Currently reading: Opinion: Volkswagen's ID Life is a big deal, not just a squashed ID 3
If the specs survive to production, Volkswagen’s bid to make a truly affordable EV should be very competitive
James Attwood, digital editor
News
2 mins read
6 September 2021

The Volkswagen ID Life concept, revealed at the Munich motor show, has been a long time coming.

The firm’s bosses have been talking for years about the intent and desire to produce an entry-level, €20,000 (£17,000) electric vehicle - a true electric people's car, if you will. But the challenge of doing so has been immense.

So the fact that the ID Life exists, albeit in concept form and with three years still to go before it enters production, is a big deal. This is Volkswagen’s bid to make a truly affordable EV. And certainly, if the specs of the concept are matched by a production car, this should be very competitive for its price.

What’s notable is that the ID Life isn’t just a squashed ID 3, showing just how much development the Volkswagen Group has done to the MEB Entry platform that will underpin it and sister cars from Cupra (seen as the Urban Rebel concept) and Skoda. The wheelbase is shorter, while the motor has been moved from the rear to the front axle, which Volkswagen claims makes for a better design when it comes to a compact crossover.

Also interesting is how important software and connectivity will be to the production version of the ID Life (likely to be called the ID 2 in production). Volkswagen has already rolled out over-the-air software updates for the ID 3 and ID 4, and that’s likely to become a key way of selling features and so on in the future. Volkswagen has talked about such concepts with its forthcoming Project Trinity high-end autonomous cruiser, and it’s significant that such ideas will extend to the entry level.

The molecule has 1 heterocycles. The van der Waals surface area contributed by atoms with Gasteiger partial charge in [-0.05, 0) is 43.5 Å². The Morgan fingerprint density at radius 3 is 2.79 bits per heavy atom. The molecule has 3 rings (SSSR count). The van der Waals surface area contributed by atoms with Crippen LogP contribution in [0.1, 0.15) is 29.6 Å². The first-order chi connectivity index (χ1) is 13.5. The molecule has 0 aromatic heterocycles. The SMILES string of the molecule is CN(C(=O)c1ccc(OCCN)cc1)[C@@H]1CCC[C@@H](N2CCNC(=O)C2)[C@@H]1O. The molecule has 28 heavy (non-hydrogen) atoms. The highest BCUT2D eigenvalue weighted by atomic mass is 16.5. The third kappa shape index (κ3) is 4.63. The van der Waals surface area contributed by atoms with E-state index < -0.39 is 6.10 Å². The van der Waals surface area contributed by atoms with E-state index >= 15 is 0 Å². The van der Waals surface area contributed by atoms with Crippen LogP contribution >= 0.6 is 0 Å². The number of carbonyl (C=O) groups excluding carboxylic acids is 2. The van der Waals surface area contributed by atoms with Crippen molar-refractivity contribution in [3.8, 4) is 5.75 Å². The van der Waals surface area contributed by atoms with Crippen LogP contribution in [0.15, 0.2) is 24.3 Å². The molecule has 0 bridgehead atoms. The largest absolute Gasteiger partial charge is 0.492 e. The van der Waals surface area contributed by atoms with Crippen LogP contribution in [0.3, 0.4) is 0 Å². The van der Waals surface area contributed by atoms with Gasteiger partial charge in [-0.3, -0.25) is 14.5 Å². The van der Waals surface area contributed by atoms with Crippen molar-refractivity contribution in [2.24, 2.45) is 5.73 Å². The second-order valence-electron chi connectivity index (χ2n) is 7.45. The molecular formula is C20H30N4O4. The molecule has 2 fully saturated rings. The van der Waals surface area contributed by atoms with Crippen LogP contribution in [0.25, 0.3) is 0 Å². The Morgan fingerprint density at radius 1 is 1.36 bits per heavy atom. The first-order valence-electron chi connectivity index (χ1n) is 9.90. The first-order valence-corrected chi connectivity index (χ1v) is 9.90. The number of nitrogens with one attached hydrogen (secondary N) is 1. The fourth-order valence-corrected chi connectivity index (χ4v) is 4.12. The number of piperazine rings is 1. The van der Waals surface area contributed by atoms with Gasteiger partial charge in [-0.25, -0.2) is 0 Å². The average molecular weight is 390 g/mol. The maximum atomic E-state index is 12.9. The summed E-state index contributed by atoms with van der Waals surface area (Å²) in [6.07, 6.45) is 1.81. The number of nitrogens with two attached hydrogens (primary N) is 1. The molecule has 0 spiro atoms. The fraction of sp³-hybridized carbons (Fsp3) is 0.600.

So expect the ID Life to be offered with a very limited range of options, with extra features then offered as downloadable extras. That will help Volkswagen to keep down the production price, by lowering the number of parts and so on that are needed – especially when you add in the economies of scale that come from producing 500,000 cars per year on the MEB Entry platform.

Of course, that means that £17,000 headline price might not be all its cracked up to be, but Volkswagen is aiming to prove that it will offer more flexibility and freedom to buyers. You will have to buy only the features you really need, for one thing, and Volkswagen hopes that it will help resale prices, because you won’t be hit if you don’t add an option that becomes desirable in the used market.

Effectively, it’s going to require a change of mindset from buyers - but one that largely reflects the changing car market. And if the ID Life is as significant as anticipated, expect it to be a key part of that car market from 2025 onwards.

READ MORE

ID Life concept previews new ID 2 EV at Munich motor show

Volkswagen plots hot ID Life GTX version of new compact crossover

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Electrohead 7 September 2021

So if all the extras are already built into the car and no customers pay to activate them VW will lose money on every car

Andrew1 7 September 2021
The only thing you'll be able to download will be the fix for the cheating software.
lukeski 7 September 2021

Couldn't agree more, logical nonsense. The only way it saves cost is by reducing the complexity of manufacturing by having one trim. It is really a way of being able to offer a car with a very low price, and then encouraging people to pay for upgrades. I am not saying there is anything wrong with that as a strategy / sales tool, but it most definitely not reducing the number of parts, it is increasing them - at least on base cars.